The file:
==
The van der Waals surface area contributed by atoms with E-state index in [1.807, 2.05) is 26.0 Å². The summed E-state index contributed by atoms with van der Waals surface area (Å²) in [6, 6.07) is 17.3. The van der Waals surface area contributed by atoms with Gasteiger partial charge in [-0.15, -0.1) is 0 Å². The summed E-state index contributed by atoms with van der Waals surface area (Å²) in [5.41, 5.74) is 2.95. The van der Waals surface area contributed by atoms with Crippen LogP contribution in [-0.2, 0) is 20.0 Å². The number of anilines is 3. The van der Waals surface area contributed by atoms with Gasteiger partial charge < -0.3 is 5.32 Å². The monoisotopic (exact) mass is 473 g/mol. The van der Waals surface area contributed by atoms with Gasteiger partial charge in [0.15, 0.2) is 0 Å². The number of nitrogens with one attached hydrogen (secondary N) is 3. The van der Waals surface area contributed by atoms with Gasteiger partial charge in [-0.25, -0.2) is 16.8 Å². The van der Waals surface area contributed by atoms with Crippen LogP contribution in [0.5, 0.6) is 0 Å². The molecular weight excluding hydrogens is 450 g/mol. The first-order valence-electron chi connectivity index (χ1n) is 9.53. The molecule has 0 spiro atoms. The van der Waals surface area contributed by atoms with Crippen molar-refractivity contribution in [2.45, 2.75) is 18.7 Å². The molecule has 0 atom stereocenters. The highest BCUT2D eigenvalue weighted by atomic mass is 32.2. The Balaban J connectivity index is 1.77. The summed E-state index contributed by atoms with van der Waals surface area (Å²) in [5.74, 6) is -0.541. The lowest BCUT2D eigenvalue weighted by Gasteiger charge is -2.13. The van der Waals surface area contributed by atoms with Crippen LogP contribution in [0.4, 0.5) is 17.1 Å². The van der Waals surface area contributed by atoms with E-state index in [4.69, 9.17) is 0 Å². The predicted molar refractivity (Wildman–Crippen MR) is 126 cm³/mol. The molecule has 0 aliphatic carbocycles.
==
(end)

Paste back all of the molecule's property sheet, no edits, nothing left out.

The van der Waals surface area contributed by atoms with E-state index in [1.807, 2.05) is 26.0 Å². The summed E-state index contributed by atoms with van der Waals surface area (Å²) in [6, 6.07) is 17.3. The van der Waals surface area contributed by atoms with Gasteiger partial charge in [-0.15, -0.1) is 0 Å². The summed E-state index contributed by atoms with van der Waals surface area (Å²) in [5.41, 5.74) is 2.95. The van der Waals surface area contributed by atoms with Crippen LogP contribution in [-0.2, 0) is 20.0 Å². The number of anilines is 3. The van der Waals surface area contributed by atoms with Gasteiger partial charge < -0.3 is 5.32 Å². The monoisotopic (exact) mass is 473 g/mol. The van der Waals surface area contributed by atoms with Gasteiger partial charge in [0.15, 0.2) is 0 Å². The number of nitrogens with one attached hydrogen (secondary N) is 3. The van der Waals surface area contributed by atoms with Gasteiger partial charge in [-0.25, -0.2) is 16.8 Å². The van der Waals surface area contributed by atoms with Crippen LogP contribution in [0.5, 0.6) is 0 Å². The molecular weight excluding hydrogens is 450 g/mol. The first-order valence-electron chi connectivity index (χ1n) is 9.53. The molecule has 0 spiro atoms. The van der Waals surface area contributed by atoms with Crippen molar-refractivity contribution in [2.45, 2.75) is 18.7 Å². The molecule has 0 atom stereocenters. The highest BCUT2D eigenvalue weighted by atomic mass is 32.2. The Balaban J connectivity index is 1.77. The summed E-state index contributed by atoms with van der Waals surface area (Å²) in [5.74, 6) is -0.541. The lowest BCUT2D eigenvalue weighted by Gasteiger charge is -2.13. The van der Waals surface area contributed by atoms with Crippen LogP contribution in [0.4, 0.5) is 17.1 Å². The van der Waals surface area contributed by atoms with E-state index in [4.69, 9.17) is 0 Å². The predicted molar refractivity (Wildman–Crippen MR) is 126 cm³/mol. The molecule has 0 aliphatic carbocycles.